Project description:Abnormal proliferation and migration of vascular smooth muscle cells (SMCs) are the key events in the progression of neointima formation in response to vascular injury. The goal of this study is to investigate the functional role of a potent oncogene yes-associated protein (YAP) in SM phenotypic modulation in vitro and in vivo.In vitro cell culture and in vivo in both mouse and rat arterial injury models YAP expression is significantly induced and correlated with the vascular SMC synthetic phenotype. Overexpression of YAP promotes SMC migration and proliferation while attenuating SM contractile gene expression. Conversely, knocking down endogenous YAP in SMCs upregulates SM gene expression but attenuates SMC proliferation and migration. Consistent with this, knocking down YAP expression in a rat carotid balloon injury model and genetic deletion of YAP, specifically, in vascular SMCs in mouse after carotid artery ligation injury attenuates injury-induced SM phenotypic switch and neointima formation.YAP plays a novel integrative role in SM phenotypic modulation by inhibiting SM-specific gene expression while promoting SM proliferation and migration in vitro and in vivo. Blocking the induction of YAP would be a potential therapeutic approach for ameliorating vascular occlusive diseases.
Project description:In response to various stimuli, vascular smooth muscle cells (SMCs) can de-differentiate, proliferate and migrate in a process known as phenotypic modulation. However, the phenotype of modulated SMCs in vivo during atherosclerosis and the influence of this process on coronary artery disease (CAD) risk have not been clearly established. Using single-cell RNA sequencing, we comprehensively characterized the transcriptomic phenotype of modulated SMCs in vivo in atherosclerotic lesions of both mouse and human arteries and found that these cells transform into unique fibroblast-like cells, termed 'fibromyocytes', rather than into a classical macrophage phenotype. SMC-specific knockout of TCF21-a causal CAD gene-markedly inhibited SMC phenotypic modulation in mice, leading to the presence of fewer fibromyocytes within lesions as well as within the protective fibrous cap of the lesions. Moreover, TCF21 expression was strongly associated with SMC phenotypic modulation in diseased human coronary arteries, and higher levels of TCF21 expression were associated with decreased CAD risk in human CAD-relevant tissues. These results establish a protective role for both TCF21 and SMC phenotypic modulation in this disease.
Project description:Despite modern therapies, pulmonary arterial hypertension (PAH) harbors a high mortality. Vascular remodeling is a hallmark of the disease. Recent clinical studies revealed that antiremodeling approaches with tyrosine-kinase inhibitors such as imatinib are effective, but its applicability is limited by significant side effects. Although imatinib has multiple targets, expression analyses support a role for platelet-derived growth factor (PDGF) in the pathobiology of the disease. However, its precise role and downstream signaling events have not been established.Patients with PAH exhibit enhanced expression and phosphorylation of ? PDGF receptor (?PDGFR) in remodeled pulmonary arterioles, particularly at the binding sites for phophatidyl-inositol-3-kinase and PLC? at tyrosine residues 751 and 1021, respectively. These signaling molecules were identified as critical downstream mediators of ?PDGFR-mediated proliferation and migration of pulmonary arterial smooth muscle cells. We, therefore, investigated mice expressing a mutated ?PDGFR that is unable to recruit phophatidyl-inositol-3-kinase and PLC? (?PDGFR(F3/F3)). PDGF-dependent Erk1/2 and Akt phosphorylation, cyclin D1 induction, and proliferation, migration, and protection against apoptosis were abolished in ?PDGFR(F3/F3) pulmonary arterial smooth muscle cells. On exposure to chronic hypoxia, vascular remodeling of pulmonary arteries was blunted in ?PDGFR(F3/F3) mice compared with wild-type littermates. These alterations led to protection from hypoxia-induced PAH and right ventricular hypertrophy.By means of a genetic approach, our data provide definite evidence that the activated ?PDGFR is a key contributor to pulmonary vascular remodeling and PAH. Selective disruption of PDGF-dependent phophatidyl-inositol-3-kinase and PLC? activity is sufficient to abolish these pathogenic responses in vivo, identifying these signaling events as valuable targets for antiremodeling strategies in PAH.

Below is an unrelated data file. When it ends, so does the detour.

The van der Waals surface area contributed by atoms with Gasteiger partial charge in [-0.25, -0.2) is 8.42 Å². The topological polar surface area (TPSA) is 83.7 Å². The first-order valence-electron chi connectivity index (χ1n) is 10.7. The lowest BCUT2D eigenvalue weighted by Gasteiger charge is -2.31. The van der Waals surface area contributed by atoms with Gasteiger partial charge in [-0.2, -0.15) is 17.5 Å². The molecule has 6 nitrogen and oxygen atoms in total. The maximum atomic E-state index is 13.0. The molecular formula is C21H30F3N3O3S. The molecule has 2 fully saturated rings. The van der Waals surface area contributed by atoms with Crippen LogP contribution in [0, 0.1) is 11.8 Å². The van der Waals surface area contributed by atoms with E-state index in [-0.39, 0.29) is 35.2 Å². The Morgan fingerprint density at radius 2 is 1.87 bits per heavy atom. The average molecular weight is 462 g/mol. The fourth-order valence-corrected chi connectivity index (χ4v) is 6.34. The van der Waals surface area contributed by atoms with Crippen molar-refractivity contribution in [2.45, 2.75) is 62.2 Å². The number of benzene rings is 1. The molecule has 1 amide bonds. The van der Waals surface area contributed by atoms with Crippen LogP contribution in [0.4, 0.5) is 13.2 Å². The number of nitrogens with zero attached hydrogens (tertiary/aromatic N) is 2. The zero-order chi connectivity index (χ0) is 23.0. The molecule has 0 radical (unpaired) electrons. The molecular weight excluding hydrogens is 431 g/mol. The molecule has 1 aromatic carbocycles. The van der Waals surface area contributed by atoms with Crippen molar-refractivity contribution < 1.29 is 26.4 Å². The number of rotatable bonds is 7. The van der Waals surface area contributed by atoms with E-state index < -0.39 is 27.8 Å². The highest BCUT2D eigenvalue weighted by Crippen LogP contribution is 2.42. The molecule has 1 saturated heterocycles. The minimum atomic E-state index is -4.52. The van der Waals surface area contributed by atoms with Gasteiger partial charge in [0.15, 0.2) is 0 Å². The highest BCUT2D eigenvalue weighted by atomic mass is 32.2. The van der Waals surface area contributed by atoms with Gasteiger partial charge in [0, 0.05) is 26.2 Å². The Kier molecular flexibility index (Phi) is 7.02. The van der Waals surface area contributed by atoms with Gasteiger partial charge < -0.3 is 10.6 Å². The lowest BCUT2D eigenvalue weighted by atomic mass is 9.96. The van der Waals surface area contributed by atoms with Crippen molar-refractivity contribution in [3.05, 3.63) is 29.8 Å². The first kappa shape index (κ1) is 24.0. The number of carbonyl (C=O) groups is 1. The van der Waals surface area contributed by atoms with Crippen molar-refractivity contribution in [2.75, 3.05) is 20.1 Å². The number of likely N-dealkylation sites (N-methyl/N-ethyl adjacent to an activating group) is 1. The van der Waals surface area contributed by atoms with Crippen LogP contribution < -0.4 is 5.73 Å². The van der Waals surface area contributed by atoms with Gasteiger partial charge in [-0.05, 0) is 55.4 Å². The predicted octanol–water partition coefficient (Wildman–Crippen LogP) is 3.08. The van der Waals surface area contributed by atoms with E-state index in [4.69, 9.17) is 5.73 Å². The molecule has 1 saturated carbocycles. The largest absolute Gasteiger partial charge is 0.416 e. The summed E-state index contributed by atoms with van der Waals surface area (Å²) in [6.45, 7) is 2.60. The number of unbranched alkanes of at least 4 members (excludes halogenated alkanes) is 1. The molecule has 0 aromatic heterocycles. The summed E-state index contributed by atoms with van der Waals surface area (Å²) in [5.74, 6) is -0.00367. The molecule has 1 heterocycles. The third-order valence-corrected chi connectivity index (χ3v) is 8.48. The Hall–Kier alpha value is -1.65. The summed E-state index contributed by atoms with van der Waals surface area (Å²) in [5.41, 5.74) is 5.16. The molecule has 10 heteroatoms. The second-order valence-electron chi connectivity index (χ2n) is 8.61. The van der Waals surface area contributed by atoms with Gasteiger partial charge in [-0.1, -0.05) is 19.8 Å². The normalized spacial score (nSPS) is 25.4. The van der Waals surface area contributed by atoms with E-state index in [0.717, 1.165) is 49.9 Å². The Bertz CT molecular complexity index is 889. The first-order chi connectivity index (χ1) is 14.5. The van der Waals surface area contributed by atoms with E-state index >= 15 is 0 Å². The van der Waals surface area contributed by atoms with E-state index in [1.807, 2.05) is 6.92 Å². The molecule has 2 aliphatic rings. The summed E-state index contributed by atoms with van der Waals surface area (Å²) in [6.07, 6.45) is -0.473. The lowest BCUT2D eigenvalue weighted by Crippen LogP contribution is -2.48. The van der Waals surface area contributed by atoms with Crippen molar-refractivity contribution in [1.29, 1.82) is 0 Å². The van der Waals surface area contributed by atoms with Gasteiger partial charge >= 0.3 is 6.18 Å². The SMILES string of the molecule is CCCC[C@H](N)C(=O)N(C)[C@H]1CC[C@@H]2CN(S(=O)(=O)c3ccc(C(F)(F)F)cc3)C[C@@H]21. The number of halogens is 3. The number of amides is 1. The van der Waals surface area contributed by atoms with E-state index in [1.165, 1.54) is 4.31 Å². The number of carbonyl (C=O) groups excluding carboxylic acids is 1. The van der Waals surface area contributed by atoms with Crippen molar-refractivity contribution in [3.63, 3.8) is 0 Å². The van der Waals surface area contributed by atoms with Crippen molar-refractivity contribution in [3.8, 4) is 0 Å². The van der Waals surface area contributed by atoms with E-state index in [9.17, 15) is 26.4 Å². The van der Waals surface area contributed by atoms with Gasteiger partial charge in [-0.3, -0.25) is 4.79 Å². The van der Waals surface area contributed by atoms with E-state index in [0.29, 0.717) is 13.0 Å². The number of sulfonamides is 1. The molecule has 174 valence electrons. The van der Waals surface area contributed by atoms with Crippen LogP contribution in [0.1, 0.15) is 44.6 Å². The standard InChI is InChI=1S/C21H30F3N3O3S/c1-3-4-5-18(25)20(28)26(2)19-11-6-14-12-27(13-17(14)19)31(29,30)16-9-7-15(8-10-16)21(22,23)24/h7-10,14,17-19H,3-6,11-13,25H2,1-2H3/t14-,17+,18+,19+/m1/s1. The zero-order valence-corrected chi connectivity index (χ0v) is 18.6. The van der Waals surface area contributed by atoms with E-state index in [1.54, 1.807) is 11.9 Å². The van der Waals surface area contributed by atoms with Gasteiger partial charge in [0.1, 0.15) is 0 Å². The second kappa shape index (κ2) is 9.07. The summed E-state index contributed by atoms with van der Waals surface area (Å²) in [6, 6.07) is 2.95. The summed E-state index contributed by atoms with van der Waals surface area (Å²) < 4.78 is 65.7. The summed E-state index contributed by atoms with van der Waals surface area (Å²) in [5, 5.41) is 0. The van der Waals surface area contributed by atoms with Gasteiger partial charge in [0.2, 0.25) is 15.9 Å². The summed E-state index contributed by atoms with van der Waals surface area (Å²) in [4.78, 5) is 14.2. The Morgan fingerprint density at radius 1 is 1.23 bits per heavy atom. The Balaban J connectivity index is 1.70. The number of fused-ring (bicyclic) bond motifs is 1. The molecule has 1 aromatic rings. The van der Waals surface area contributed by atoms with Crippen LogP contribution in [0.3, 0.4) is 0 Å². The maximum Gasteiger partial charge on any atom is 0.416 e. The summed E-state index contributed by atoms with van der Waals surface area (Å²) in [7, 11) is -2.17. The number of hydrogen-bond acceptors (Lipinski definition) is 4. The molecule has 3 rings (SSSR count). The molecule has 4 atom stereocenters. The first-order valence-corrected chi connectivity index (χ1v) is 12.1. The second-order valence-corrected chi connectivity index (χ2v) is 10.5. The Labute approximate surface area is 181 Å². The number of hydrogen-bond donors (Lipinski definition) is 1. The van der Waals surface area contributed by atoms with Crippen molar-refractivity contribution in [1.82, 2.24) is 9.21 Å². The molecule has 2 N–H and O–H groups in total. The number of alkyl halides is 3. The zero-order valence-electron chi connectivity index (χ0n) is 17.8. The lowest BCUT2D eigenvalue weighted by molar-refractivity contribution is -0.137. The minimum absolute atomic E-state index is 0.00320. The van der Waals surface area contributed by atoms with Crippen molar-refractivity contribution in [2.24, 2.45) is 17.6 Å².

Project description:We hypothesized that redox-mediated apoptosis of medial smooth muscle cells (SMC) during the acute phase of vascular injury contributes to the pathophysiology of vascular disease.Apoptosis of medial SMC (1-14 days following balloon injury) was identified in rat carotid arteries by in situ DNA labeling. NADPH-derived superoxide and expression of Bcl-xL, Bax, caspase-3 and caspase-9 were assessed. The antioxidant tempol was administered in drinking water throughout the experimental period, and local adenoviral-mediated gene transfer of eNOS was performed prior to vascular injury.Balloon injury increased NADPH-dependent superoxide production, medial SMC apoptosis, Bax-positive medial SMC index, Bax/Bcl-xL ratio, and caspase-3 and caspase-9 expression in the injured arteries. Treatment with tempol or eNOS gene transfer decreased superoxide levels and medial SMC apoptosis, with a concomitant increase in medial SMC density. Inhibition of superoxide was associated with a decreased Bax/Bcl-xL ratio, and caspase-3 and -9 expression. Tempol treatment and eNOS gene therapy significantly reduced neointima formation.Vascular generation of reactive oxygen species participates in Bax activation and medial SMC apoptosis. These effects likely contribute to the shedding of cell-cell adhesion molecules and promote medial SMC migration and proliferation responsible for neointimal hyperplasia.